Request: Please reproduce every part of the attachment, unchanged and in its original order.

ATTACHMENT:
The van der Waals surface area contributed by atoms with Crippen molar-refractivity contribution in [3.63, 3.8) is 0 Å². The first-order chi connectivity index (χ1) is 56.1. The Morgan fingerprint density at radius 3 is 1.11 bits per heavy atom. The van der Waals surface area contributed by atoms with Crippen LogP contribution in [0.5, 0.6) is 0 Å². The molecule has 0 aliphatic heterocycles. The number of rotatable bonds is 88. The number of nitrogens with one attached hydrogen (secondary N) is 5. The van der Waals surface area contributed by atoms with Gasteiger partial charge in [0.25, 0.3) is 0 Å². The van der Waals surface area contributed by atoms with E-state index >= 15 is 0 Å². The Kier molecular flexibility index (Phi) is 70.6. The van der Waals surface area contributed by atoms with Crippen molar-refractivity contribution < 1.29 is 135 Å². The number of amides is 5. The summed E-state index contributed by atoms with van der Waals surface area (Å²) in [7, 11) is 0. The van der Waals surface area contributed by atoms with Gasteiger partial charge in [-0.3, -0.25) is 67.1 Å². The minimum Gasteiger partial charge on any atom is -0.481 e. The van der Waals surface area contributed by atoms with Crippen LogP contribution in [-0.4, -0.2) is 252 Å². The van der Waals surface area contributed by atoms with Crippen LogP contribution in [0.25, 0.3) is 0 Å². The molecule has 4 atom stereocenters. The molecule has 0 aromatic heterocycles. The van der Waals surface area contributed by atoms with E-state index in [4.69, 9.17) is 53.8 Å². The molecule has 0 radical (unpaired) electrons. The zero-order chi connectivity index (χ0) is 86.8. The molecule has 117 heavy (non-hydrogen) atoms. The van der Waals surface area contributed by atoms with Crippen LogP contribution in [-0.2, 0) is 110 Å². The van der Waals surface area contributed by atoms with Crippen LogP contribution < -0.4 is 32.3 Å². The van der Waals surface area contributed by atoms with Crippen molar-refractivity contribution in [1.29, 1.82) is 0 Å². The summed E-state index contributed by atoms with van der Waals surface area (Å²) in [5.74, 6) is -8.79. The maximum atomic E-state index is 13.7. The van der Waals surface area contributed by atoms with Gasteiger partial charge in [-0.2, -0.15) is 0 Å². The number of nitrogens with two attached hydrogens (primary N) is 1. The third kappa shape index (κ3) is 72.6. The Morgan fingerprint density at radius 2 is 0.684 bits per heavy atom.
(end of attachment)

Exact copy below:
The van der Waals surface area contributed by atoms with Crippen molar-refractivity contribution in [3.63, 3.8) is 0 Å². The first-order chi connectivity index (χ1) is 56.1. The Morgan fingerprint density at radius 3 is 1.11 bits per heavy atom. The van der Waals surface area contributed by atoms with Crippen LogP contribution in [0.5, 0.6) is 0 Å². The molecule has 0 aliphatic heterocycles. The number of rotatable bonds is 88. The number of nitrogens with one attached hydrogen (secondary N) is 5. The van der Waals surface area contributed by atoms with Gasteiger partial charge in [0.25, 0.3) is 0 Å². The van der Waals surface area contributed by atoms with E-state index >= 15 is 0 Å². The Kier molecular flexibility index (Phi) is 70.6. The van der Waals surface area contributed by atoms with Crippen molar-refractivity contribution < 1.29 is 135 Å². The number of amides is 5. The summed E-state index contributed by atoms with van der Waals surface area (Å²) in [7, 11) is 0. The van der Waals surface area contributed by atoms with Gasteiger partial charge in [-0.3, -0.25) is 67.1 Å². The minimum Gasteiger partial charge on any atom is -0.481 e. The van der Waals surface area contributed by atoms with Crippen LogP contribution in [-0.4, -0.2) is 252 Å². The van der Waals surface area contributed by atoms with Crippen LogP contribution in [0.25, 0.3) is 0 Å². The molecule has 4 atom stereocenters. The molecule has 0 aromatic heterocycles. The van der Waals surface area contributed by atoms with E-state index in [4.69, 9.17) is 53.8 Å². The molecule has 0 radical (unpaired) electrons. The zero-order chi connectivity index (χ0) is 86.8. The molecule has 117 heavy (non-hydrogen) atoms. The van der Waals surface area contributed by atoms with Crippen LogP contribution in [-0.2, 0) is 110 Å². The van der Waals surface area contributed by atoms with Crippen LogP contribution < -0.4 is 32.3 Å². The van der Waals surface area contributed by atoms with Crippen molar-refractivity contribution in [1.29, 1.82) is 0 Å². The summed E-state index contributed by atoms with van der Waals surface area (Å²) in [5.74, 6) is -8.79. The maximum atomic E-state index is 13.7. The van der Waals surface area contributed by atoms with Gasteiger partial charge in [-0.2, -0.15) is 0 Å². The number of nitrogens with two attached hydrogens (primary N) is 1. The third kappa shape index (κ3) is 72.6. The Morgan fingerprint density at radius 2 is 0.684 bits per heavy atom.